Pain from pancreatic hyperstimulation can theoretically be reduced at the duodenum by giving oral pancreatic enzyme replacement therapy (PERT) with meals to short-circuit the stimulation feed-back signals by increasing protease activity in the duodenum and decreasing CCK releasing factor 9. A second approach is to block pancreatic stimulation with an inhibitory hormone analogue, octreotide, which activates the somatostatin receptor 10-12. A third approach is to reduce acinar cell oxidative stress and injury by the use of vitamins and/or antioxidants (AO) 13, 14. A fourth approach is to directly block the stimulatory (vagal) and sensory nerves to the pancreas with a celiac plexus block (CPB). The use and perceived usefulness of these targeted approaches in clinical practice within the United States is unknown.
In the present study, we used the North American Pancreatitis Study 2 (NAPS2) cohort to obtain a cross sectional assessment of the frequency and physician-perceived effectiveness of PERT, AO, CPB and octreotide in CP patients evaluated at pancreas referral centers in the United States. In addition, we evaluated differences in use and perceived effectiveness based on the etiology of CP and on the presence or absence of exocrine insufficiency (EI) and pain. We assessed the use and efficacy of CPB with other medical therapies since CPB does not qualify as an endoscopic or surgical treatment.
The study population was identified from within the NAPS2, a 20 center, prospective, cross-sectional, observational cohort study from the United States consisting of 1000 subjects with pancreatitis (recurrent acute pancreatitis=460; CP=540), and 695 controls conducted between 2000 and 2006 15. The methodology of NAPS2 has been detailed previously 15. The entry criteria for CP included definitive evidence on computed tomography (CT) scan and/or Endoscopic Retrograde Cholangiopancreatography (ERCP) with the Cambridge class II or more (83%) or documentation of CP using Magnetic resonance Cholangiopancreatography (MRCP), Endoscopic Ultrasound (EUS) or pancreatic histology in other enrollees 16. Each study subject completed a detailed questionnaire on personal and family history, risk factors, symptoms and quality of life, and an additional questionnaire was completed by a physician-investigator with expertise in pancreatic diseases. The physician questionnaire contained questions relating to clinical phenotype, working diagnosis, risk factors, diagnostic and therapeutic interventions 15.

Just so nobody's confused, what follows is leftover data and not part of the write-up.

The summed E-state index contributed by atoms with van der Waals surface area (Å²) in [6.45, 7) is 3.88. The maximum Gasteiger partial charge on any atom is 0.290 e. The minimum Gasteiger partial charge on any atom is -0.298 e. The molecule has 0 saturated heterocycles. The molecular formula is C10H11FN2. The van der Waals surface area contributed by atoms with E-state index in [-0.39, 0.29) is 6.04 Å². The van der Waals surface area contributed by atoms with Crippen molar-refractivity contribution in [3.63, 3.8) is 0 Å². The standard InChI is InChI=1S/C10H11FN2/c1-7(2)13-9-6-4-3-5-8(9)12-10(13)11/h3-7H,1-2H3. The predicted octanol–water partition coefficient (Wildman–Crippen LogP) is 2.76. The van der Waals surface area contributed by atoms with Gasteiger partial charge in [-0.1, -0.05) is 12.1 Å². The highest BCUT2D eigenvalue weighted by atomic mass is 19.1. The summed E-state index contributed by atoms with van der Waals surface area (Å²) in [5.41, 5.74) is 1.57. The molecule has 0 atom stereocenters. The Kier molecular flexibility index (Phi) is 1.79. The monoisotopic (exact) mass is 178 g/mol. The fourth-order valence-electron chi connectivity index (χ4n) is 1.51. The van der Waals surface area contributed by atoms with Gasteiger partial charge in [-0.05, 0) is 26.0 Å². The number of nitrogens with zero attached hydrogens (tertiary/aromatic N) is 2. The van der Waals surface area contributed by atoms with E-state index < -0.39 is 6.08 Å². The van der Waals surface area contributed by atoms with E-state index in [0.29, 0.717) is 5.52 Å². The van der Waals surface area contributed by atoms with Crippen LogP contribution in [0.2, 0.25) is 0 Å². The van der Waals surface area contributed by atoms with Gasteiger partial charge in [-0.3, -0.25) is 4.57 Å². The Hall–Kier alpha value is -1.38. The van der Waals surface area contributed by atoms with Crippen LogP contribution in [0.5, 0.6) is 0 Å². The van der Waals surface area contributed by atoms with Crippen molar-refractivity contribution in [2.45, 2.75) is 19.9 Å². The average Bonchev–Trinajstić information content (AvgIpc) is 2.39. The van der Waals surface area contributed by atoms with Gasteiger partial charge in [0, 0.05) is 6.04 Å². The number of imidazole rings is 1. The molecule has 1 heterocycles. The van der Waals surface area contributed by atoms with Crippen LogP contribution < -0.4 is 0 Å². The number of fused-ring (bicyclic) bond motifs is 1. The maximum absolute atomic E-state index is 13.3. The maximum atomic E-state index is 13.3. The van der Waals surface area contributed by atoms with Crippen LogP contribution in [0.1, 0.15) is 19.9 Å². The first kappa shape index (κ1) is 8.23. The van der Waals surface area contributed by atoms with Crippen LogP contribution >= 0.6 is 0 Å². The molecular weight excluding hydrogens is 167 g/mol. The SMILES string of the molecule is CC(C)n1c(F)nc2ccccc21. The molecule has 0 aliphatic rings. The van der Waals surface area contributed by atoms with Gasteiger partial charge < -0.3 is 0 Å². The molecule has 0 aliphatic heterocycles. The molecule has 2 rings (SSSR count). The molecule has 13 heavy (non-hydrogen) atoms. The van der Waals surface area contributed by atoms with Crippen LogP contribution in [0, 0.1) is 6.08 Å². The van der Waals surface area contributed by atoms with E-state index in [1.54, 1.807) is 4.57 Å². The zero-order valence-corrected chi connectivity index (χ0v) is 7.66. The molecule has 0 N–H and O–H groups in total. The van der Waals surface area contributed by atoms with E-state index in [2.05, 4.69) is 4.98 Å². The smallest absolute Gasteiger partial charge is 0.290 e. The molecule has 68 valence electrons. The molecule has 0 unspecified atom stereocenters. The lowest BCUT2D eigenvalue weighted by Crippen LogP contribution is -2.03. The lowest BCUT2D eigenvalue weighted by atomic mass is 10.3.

The information on use and effectiveness of medical therapies, presence of endocrine or EI, and etiology was obtained from responses provided by the enrolling physician in the Physician Questionnaire. In the section on therapies, physician was asked, “Which therapies were attempted, and which of these were helpful”, and given specific categories for medical (including PERT, AO, CPB and octreotide), endoscopic and surgical treatments. If the treatment had been tried the physician was asked to select between the following choices: unchanged, worse, helpful or not sure. Information on timing of treatment before study enrollment, dosage, duration and the formulation of PERT (enteric- or non-enteric coated) or AO therapy was not asked. A therapy was classified as effective if the physician chose “helpful” as a response. Patients could be counted for more than one treatment. From 540 patients in the NAPS2 cohort with CP, we excluded 24 (4%) patients in whom the enrolling physicians did not indicate a trial occurred with any of the therapeutic modalities (medical, endoscopic or surgical). The final sample size for analysis for this study was therefore 516/540 (96%) CP patients.